Yea I 100% agree. I donโ€™t want to get older and have regrets of โ€œwhat if.โ€ Plus, I can always go home or try a different country.

However, Iโ€™m fairly confident that Iโ€™m going to love it. I never felt felt like I โ€œbelongedโ€ and felt like I was living a lie. But, thinking of traveling and living the digital nomad lifestyle has grounded me. Itโ€™s given me a purpose to keep going, to start and grow my own business, and to expand my learning and thinking. Itโ€™s what I live for and has opened a whole new world of opportunities. Itโ€™s like Iโ€™m starting to see colors for the first timeโ€ฆ

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@lightmotif | 5yr

โ€œMore scared of not goingโ€ โ€“ I can totally relate to that, and to your fear. Sometimes itโ€™s hard to separate a true โ€œdanger signalโ€ fear from the a bad case of the jitters. But youโ€™re probably suffering more from not having anyone around who gets it! โ€œVagabondingโ€ is definitely a book that helped me (โ€œif youโ€™re not enjoying it, you can always go homeโ€ โ€“ itโ€™s true), as did โ€œTales of a Female Nomad.โ€ I had traveled abroad alone several times before, but never to Asia-Pacific which felt so far to me โ€“ so I also broke my flight into chunks (PHL to LA, LA to Hawaii, Hawaii to Fiji, Fiji to NZ, NZ to Bali, etc)โ€ฆ I hate long flights anyway and I think that helped me a lot with making a transition, rather than just dropping myself into Asia. It also sort of symbolized something that helps me with my fear of heights, especially when hiking on steep, somewhat dangerous terrain as I did in New Zealand: be aware, generally, of where youโ€™re going, but in this moment, only focus on the next step you need to takeโ€ฆ and definitely donโ€™t look down or back! I swear itโ€™s the only reason Iโ€™m alive because I nearly had a melt-down on that icy mountain! :smile:

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@thomasjbiddle | 5yr

Just pull the trigger. Itโ€™ll all work out.

Honestly - you could board that plane with nothing but your debit card, passport, and the clothes on your back. Youโ€™d figure it out when you got there. Youโ€™ll still be alive when you disembark. Society still exists.

Have fun!

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@chris_hartwig | 5yr

Actually, you shouldnโ€™t expect fear before a big hungry lion is running after you.
I like to think โ€œfearโ€ is a misnomer that you didnโ€™t choose yourself: letโ€™s pretend itโ€™s excitement, or the urge to do something!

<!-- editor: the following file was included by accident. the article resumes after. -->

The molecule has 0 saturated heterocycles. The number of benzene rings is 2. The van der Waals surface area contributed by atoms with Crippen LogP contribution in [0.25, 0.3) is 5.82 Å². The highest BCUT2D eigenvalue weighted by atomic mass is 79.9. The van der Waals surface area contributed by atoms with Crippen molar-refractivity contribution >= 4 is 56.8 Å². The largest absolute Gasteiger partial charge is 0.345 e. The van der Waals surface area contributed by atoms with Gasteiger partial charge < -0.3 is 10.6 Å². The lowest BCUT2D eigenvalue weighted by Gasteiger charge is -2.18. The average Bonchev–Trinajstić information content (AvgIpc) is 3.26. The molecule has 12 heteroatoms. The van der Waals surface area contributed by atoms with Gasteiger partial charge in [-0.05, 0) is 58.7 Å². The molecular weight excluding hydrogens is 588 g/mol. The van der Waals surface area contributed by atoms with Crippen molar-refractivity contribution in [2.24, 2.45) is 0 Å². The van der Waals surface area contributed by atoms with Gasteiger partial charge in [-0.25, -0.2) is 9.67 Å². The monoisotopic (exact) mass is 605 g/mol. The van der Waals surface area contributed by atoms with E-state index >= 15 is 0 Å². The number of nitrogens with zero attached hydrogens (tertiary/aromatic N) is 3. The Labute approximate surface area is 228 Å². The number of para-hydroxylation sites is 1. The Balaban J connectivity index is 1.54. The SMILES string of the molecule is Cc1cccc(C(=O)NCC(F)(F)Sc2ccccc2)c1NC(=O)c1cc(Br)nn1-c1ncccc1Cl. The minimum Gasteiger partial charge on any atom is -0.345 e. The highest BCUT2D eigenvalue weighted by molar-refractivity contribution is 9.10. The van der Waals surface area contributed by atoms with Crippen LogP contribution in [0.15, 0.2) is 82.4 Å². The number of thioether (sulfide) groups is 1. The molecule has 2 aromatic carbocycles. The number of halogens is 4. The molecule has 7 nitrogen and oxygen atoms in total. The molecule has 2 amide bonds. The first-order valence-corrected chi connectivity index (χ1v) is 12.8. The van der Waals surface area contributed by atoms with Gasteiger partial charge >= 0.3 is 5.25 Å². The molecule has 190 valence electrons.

Iโ€™ve never regretted all the crazy choices I made. Itโ€™s the โ€œreasonableโ€ ones Iโ€™ve regretted.

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@secondlife | 1yr

we often mistake excitement for fear.

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@flowen | 5yr

hey man, if you didnโ€™t feel fear, you wouldnโ€™t be doing the right thing. It wouldnโ€™t be an adventure, it would never be the time of your life. It would be just another routine.

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@eddie | 5yr

Thanks for input! One thing that has really helped is that Iโ€™ve reached the point where Iโ€™m more scared of not going. Iโ€™m so tired of just living day to day in the same city and apartment. Iโ€™ve felt more alone than ever because Iโ€™m surrounded by people who have bought into the status quo, are materialistic, arenโ€™t doing anything with their lives, or get caught up in petty drama or arguments over the stupidest things.

After college, a lot of my friends have essentially โ€œdisappeared.โ€ Some have moved away, others got jobs that consume their life, or are now too busy with their significant other.

Iโ€™m just hoping that I can meet more people who believe in the same life values, who want to explore, live life in the moment, and are working on building their own business and wealth. I never felt like I belonged anywhere while growing up, and for the first time (well 3 years ago) I finally felt like I found a lifestyle that fits my personality and life goals. That other people have the same thinking and that for onceโ€ฆI wasnโ€™t alone.

So, maybe itโ€™s not the fear of leaving Iโ€™m feeling, but the fear of not following through or failing to sustain the lifestyle that I want. How sad it makes me feel when older people tell me their regrets of not following through with their dreams, how they lost sight of what was important, or how they were led to the belief that traveling is โ€œonly for the rich.โ€ How they lived their whole life chained to the system because thatโ€™s what they were told to do and couldnโ€™t break out.